Born and raised in Chicago, Arch Brown attended Northwestern University where he studied under the legendary Alvina Krause and was graduated with a B.S. in Theatre and Television. Almost immediately after graduation, he was invited to move to New York City to join the staff of The Circle in the Square Theatre where he became the Design and Technical Assistant on Children of Darkness, The Quare Fellow and Our Town. During his early years in New York he also designed several musical revues at The Duplex, The Showplace and Upstairs at the Downstairs.
He has also worked as a steel warehouse foreman, an insurance adjuster and a model. In retailing he was a display director, a fashion coordinator and a merchandise manager. He was the designer for the D’Arni-Gould Sportswear line. With his life-partner, Bruce Allen Brown, he was a real estate investor in New York City and owner/manager of Sea Park St. Croix, a hotel in the U.S. Virgin Islands.
Arch Brown’s still photographs and collages have appeared in Mandate, Honcho, The Village Voice, Michael’s Thing and The Union Seminary Quarterly Review and at The Underground Gallery. His essays and reviews have appeared in The Advocate, The Villager, Manhattan G.A.Z.E. and he had a regular column on “Television and Society” in the New York Native.
He was the founder of G-MAN, The Gay Men’s Arts Network and, in memory of Bruce Brown who died in 1993 of a brain hemorrhage, he sponsors The Arch and Bruce Brown Foundation which gives grants to gay-positive arts projects based on history. Arch Brown’s double biography of his life with Bruce was recently published in Longtime Companions by Haworth Press.
Brown first came to broad public attention through his films. During gay liberation’s closet-busting first decade, Brown’s homoerotic films (including Four Letters, Pier Groups, The Super, Trips, Harley’s Angels, Longjohns, The Tool Man, After the Fall, The Leather Bond, Dynamite!, All Tied Up, Rough Idea, and Woodshole) achieved an international following and superb reviews. “Over the years, a lesser man could have easily become a disillusioned hack; Arch Brown became a master craftsman.”
“Musclebound is the most spirited, most perceptive, wisest, wittiest, funniest, fastest and cockiest package of male erotica ever. The bath house episode is a masterpiece in skillfully welding the lustful and the comic, building to a climax worthy of the Marx Brothers.” His film The Night Before “A brilliant and intelligent, beautifully crafted Fellini-esque tour de force” was on Variety’s 50 top-grossing films in the nation for 5 weeks. What A Time It Was “…is disarmingly simple and sometimes inspired: The traditional institutions. like Hunter College and the A&P, that keep appearing in the film may be viewed as a metaphor that sees male sex as part of the traditions of American life. Subversion from within, one might imagine.”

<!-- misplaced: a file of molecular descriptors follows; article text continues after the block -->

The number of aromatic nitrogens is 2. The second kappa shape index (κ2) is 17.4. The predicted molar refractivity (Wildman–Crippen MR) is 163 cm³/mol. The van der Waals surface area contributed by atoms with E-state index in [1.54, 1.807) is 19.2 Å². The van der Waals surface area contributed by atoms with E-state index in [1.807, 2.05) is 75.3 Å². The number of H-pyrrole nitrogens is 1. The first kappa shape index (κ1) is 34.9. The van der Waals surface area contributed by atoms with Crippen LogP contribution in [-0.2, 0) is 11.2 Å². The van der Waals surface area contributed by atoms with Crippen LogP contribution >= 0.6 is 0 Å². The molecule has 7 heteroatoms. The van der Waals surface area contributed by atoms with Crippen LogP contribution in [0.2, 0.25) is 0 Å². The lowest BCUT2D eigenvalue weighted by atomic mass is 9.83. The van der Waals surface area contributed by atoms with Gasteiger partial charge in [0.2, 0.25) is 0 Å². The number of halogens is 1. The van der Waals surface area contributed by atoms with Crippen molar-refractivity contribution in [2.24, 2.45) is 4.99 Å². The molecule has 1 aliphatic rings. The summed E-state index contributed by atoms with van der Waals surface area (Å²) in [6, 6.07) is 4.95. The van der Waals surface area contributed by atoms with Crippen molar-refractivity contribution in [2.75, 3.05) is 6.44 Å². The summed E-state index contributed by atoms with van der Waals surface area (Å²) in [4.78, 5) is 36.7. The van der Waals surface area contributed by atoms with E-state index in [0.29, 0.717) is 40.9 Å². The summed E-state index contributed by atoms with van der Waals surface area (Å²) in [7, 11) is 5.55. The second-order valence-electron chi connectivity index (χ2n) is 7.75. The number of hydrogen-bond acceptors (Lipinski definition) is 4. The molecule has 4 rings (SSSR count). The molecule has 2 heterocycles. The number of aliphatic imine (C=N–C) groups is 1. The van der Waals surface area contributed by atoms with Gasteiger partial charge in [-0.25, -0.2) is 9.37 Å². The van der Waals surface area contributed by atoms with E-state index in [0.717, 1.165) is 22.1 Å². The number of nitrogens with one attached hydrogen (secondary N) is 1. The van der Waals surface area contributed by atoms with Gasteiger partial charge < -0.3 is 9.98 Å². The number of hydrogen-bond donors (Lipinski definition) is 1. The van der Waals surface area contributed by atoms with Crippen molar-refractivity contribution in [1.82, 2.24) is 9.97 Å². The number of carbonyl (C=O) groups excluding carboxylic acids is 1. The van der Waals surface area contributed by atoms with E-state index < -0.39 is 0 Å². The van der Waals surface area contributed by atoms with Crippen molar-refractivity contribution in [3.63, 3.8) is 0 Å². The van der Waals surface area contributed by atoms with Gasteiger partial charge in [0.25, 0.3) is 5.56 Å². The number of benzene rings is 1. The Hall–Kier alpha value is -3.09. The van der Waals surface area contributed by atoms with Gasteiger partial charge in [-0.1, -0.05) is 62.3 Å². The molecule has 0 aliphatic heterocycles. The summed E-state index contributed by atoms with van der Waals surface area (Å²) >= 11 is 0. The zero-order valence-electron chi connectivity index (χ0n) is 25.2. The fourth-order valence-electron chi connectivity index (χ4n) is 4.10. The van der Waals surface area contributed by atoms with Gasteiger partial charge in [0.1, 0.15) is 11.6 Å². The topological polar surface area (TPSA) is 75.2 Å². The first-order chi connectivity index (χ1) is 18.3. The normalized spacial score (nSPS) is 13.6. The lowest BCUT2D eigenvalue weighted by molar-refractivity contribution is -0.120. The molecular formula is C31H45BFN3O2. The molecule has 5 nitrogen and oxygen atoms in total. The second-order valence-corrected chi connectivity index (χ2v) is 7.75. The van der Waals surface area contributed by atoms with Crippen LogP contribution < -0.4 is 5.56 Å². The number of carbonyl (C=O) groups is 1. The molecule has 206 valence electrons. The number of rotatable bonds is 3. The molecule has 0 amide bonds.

Brown’s film Tuesday was the only gay film included by the First New York Erotic Film Festival in it’s nation-wide release of winning films. When the distributors were charged with ‘promoting obscenity’, Norman Mailer said, “The film’s socially redeeming value is that it is enchanting.” His film Sunday won first prize in the Park Miller Eros Competition.
Brown also has directed several documentary films on art and culture including a series on English as a Second Language for New York University.
In 1979, at the suggestion of a friend who recognized the wit in his films, Brown turned to playwriting. His first play, News Boy, was produced later that year by The GLINES, went on to a full Off-Broadway mounting at the Player’s Theatre and had nine productions across the country over the next 15 years.
Brown’s play, FREEZE! won the 1998 Eric Bentley Playwriting Prize and has already had three full productions. Other published and/or produced plays include; Two Married Men, Samson, Sex Symbols, Brut Farce, Seeing Red, Breakfast with Ferkin and Frank, Doubletalk and Ships That Piss in the Night.
Arch Brown is a voting member of The Dramatists Guild.
Source: Arch Brown website http://www.archbrown.com/bio.htm, accessed on August 2012.